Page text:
Human Trafficking FAQs
What is the difference between smuggling and trafficking?
Smuggling is when an individual voluntarily requests or hires an individual, known as a smuggler to covertly transport from one location to another, usually involving transportation from one country to another, where legal entry would be denied. In Trafficking the individual is a victim who has been sold, tricked or coerced into forced slavery resulting in exploitation for labor or commercial sex. Traffickers may in fact Smuggle their victims into foreign locations but the victim is not allowed to go free
What is Debt Bondage or Bonded Labor?
Often the victim is forced into labor or sex acts to repay undefined debt that is increasing faster than the victim can earn the funds to repay it. The scenarios are endless. The victim may have agreed to pay a fee to be smuggled, A child may have been sold by their parents, or the perpetrator may just charge exorbitant amounts for room and board, that the victim is forced in to exploitative acts to repay it. The debt owed accumulates much faster than the victim can earn the funds (through sex or labor) to eliminate their debt Which Countries are most likely to be involved in Human Trafficking. Human Trafficking exists all over the world with the majority of victims originating in impoverished third world countries due to corruption and the lack of education and income opportunities. South East Asia has long been a hot bed for trafficking of women and children. Most trafficking is carried out by people whose nationality is the same as that of their victim. (UNODC)
Why don’t victims escape on their own?
Many times victims are drugged immediately by their perpetrators. Often victims may not know what city or country they are in and may not speak the language. They are often moved frequently. and many are imprisoned in brothels where they cannot escape. They may be extremely frightened and feel no one cares about them or will help them. They may feel embarrassed or ashamed and so are reluctant to return to their families. In some countries they are blamed for their crimes and even arrested for prostitution or solicitation, in which case they are victimized twice.
How do traffickers control their victims?
Often traffickers confiscate the victim’s identification. Victims are usually taken to an unfamiliar locations, and the trafficker almost always takes the victim’s money, so she has no means to escape. The perpetrator plays mind games with the victim, manipulating them through fear and threats and may even threaten to kill the victim and her family. Many victims are totally isolated and not given opportunity to go out amongst the public where they could seek help. Often victims are drugged so they cannot resist or attempt to escape. Perpetrators also use violence, beatings and torture to control their victims.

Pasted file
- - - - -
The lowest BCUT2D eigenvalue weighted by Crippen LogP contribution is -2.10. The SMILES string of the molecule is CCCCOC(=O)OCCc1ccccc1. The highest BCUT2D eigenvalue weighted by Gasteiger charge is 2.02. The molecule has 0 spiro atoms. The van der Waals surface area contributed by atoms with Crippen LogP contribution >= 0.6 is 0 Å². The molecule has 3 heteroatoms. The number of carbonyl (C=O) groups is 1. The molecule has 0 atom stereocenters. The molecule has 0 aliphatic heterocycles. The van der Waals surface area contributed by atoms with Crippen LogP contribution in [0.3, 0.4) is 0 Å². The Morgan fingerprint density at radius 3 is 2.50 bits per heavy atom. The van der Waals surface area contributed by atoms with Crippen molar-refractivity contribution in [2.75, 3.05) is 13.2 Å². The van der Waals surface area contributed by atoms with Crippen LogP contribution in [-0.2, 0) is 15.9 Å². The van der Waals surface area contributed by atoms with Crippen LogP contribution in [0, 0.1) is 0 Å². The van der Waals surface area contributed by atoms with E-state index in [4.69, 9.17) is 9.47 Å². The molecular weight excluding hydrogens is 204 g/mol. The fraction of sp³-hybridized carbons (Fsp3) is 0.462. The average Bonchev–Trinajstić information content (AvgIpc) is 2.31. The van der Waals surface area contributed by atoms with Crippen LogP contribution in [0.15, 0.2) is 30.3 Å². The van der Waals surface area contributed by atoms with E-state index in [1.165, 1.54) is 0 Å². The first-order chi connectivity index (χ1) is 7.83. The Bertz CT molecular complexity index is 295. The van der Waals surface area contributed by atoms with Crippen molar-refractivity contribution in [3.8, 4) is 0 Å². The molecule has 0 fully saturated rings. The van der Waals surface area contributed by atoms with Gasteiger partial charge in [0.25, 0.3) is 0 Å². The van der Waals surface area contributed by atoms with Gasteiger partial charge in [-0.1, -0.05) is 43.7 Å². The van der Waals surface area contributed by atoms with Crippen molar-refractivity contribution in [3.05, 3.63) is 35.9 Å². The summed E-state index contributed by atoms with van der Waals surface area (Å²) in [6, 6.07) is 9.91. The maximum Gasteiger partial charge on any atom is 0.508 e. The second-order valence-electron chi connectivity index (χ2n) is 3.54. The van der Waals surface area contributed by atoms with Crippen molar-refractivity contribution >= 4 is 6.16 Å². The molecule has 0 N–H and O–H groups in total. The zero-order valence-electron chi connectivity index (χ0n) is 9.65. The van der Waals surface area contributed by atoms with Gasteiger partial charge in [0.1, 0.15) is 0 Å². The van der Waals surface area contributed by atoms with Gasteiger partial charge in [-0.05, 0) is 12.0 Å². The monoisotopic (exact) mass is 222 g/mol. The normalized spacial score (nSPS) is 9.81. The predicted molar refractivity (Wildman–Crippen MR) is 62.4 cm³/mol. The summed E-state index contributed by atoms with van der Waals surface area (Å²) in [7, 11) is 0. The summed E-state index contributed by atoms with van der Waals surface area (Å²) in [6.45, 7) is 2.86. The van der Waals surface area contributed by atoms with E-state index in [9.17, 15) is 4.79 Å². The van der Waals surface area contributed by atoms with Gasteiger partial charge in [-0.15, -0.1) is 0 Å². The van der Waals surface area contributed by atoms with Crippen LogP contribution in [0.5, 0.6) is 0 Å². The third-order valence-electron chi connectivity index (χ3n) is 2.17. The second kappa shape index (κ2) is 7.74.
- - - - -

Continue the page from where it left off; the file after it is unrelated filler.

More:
How often are perpetrators charged and convicted? Is pressing charges and taking the perpetrator to court effective?
We believe that holding perpetrators accountable is a major deterrent against future trafficking activities. Most traffickers believe they will be able to continue their abuse with impunity. They specifically prey on innocent women and children and the very poor because they believe such persons will be unable to fight back.
Rapha House works with legal experts and victims to ensure they have the best opportunity possible to receive justice and stop traffickers from destroying the lives of others. We believe in the old adage that “the more the good guys win, the harder it will be for the bad guys.” Every time a victim goes to court to and defeats the perpetrator is one less time that another child will be exploited and abused.
We welcome support and contributions to our legal fund to ensure victims has access to qualified representation and a fair chance for justice.
Why is Rapha House primarily in Southeast Asia? Do you have plans to expand?
Yes, the mission of Rapha House is to fight child trafficking wherever its found. We are exploring expanding to other countries where the need is great.
We know that our proprietary program for rescue, healing and reintegration is effective and has saved many lives. We are only limited by the financial resources provided by our many generous donors. We are currently exploring other opportunities for expansion and are seeking supporters to help us in this effort.
Are HIV/AIDS, STDs, hepatitis, and other sexually transmitted diseases an issue in conjunction with sex trafficking?
The very nature of sex trafficking leaves the victim completely vulnerable to exposure to serious and life-threatening medical challenges. Because victims have been repeated violated and drugged and often imprisoned against their will there is more to the healing process than just mental health counseling.
Rapha House regularly collaborates with other organizations and medical professionals to provide the necessary medical assistance to help victims cope and recover. We welcome organizational partnerships, foundation and grant aid whenever possible to help us fund medical requirements that are essential to treating the wide range of illness that are a result of trafficking.
To learn more about how you or your organization can help, please contact us.
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God has a plan to help bring justice to the world-and his plan is us.
Gary Haugen, International Justice Mission